TACOMA, Wash. (CN) – Washington State University failed to promptly notify over one million people their personal data, stored on a hard drive, was stolen in a burglary and then offered inadequate compensation, a federal class action claims.
The stolen hard drive had been kept in a locked safe at a storage unit in Olympia, Washington, and contained Social Security numbers, health information and other personal data from research subjects who the university had been tracking for the past 15 years, according to a complaint filed in the Western District of Washington last week.
The data on the drive is “highly valuable on underground criminal exchanges where stolen data is sold because the information can be used to engage in insurance fraud, and because the information involved can be used to engage in a variety of other crimes, including financial identity theft, for instance by using Social Security numbers to open new accounts in a victim’s name,” the complaint says.
The theft occurred in April 2017, but university officials did not disclose it until June 9.
“As president of Washington State University, I deeply regret that this incident occurred and am truly sorry for any concern it may cause our community,” WSU President Kirk Shulz said in a statement in June after announcing the theft. “The University is taking steps to help prevent this type of incident from happening again. These steps include strengthening our information technology operations by completing a comprehensive assessment of IT practices and policies, improving training and awareness for University employees regarding best practices for handling data, and employing best practices for the delivery of IT services.”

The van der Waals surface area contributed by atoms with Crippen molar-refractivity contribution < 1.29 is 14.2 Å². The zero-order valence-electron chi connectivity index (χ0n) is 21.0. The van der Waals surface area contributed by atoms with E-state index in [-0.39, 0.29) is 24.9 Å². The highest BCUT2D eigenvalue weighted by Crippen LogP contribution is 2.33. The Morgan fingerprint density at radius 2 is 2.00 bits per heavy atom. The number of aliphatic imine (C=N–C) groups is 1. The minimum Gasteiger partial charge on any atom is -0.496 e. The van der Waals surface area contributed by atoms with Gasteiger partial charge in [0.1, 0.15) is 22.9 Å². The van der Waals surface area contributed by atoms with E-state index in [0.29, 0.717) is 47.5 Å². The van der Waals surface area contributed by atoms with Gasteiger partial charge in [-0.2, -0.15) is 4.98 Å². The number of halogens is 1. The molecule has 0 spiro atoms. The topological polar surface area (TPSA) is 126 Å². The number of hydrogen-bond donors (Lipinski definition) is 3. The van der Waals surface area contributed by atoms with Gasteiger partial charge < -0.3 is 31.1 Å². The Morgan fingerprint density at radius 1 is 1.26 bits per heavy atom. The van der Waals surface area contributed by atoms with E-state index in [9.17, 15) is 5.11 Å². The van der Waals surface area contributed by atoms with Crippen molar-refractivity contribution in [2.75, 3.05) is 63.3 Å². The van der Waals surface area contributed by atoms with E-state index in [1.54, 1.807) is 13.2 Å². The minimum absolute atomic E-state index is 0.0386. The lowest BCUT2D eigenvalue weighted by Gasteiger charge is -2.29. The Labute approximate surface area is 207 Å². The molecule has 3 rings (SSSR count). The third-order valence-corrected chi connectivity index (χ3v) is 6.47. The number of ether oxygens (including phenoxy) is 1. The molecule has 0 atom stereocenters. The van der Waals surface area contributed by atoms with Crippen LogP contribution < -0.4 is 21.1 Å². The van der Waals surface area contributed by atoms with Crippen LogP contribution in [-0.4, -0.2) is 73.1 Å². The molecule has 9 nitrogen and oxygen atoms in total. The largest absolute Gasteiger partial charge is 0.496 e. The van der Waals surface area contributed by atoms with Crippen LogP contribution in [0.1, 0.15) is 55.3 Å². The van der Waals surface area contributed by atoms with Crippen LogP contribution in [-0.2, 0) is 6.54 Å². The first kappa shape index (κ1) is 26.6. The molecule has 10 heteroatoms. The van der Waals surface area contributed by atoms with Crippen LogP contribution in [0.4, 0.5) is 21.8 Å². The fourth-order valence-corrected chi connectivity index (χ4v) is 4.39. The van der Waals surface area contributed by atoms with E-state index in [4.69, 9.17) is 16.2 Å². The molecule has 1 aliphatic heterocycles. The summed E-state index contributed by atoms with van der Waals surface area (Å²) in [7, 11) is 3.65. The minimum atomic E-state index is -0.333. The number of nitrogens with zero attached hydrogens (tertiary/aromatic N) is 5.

Lead plaintiff Abhi Sheth says his personal information was on the stolen hard drive and that he suffered a fraudulent online charge one week after the theft.
Sheth sued the university for negligence and violation of Washington’s Data Disclosure Law and Consumer Protection Act.
According to the complaint, the stolen hard drive was a backup containing data from one million individuals collected by school districts tracking students after graduation to see if they went to college or got jobs. It also tracked clients in state job-training programs to see if they landed jobs, Sheth said.
WSU’s Social and Economic Sciences Research Center collected the data between 1998 and 2013.
The hard drive was kept in an 85-pound locked safe in a storage shed, and some of the data was not encrypted, the complaint says.
WSU failed to fully inform affected individuals of the scope of the data breach or the risks of identity theft, according to the complaint.
“It is not clear how many people it has notified to date, and its notification letters are vague and do not contain sufficient information regarding the data breach,” the lawsuit says.
Sheth says he will have to spend time and money protecting himself from identity theft, and he has already seen a fraudulent charge on his credit account.
“Consequently, plaintiff has already suffered a fraudulent online charge on one of his existing lines of credit. The fraud occurred on or about April 29, 2017, only about one week after Defendant purportedly learned of the data breach. Plaintiff is taking steps to mitigate this fraud and protect against future fraudulent activity as a result of the data breach. Plaintiff will have to expend time and money to protect himself that he otherwise would not have spent if the data breach had not occurred,” the complaint says.
Although the university offered victims of the theft one year of complimentary identity theft and credit monitoring, Sheth claims that is not sufficient for the damage suffered.
Sheth and the class seek actual and statutory damages and “restitution and disgorgement of the revenues wrongfully retained from [the university’s] research contracts.”
Washington State University is located in Pullman, Washington, and is the state’s second largest university with 29,000 students.
Sheth is represented by Kim Stephens of Tousley Brain Stephens in Seattle.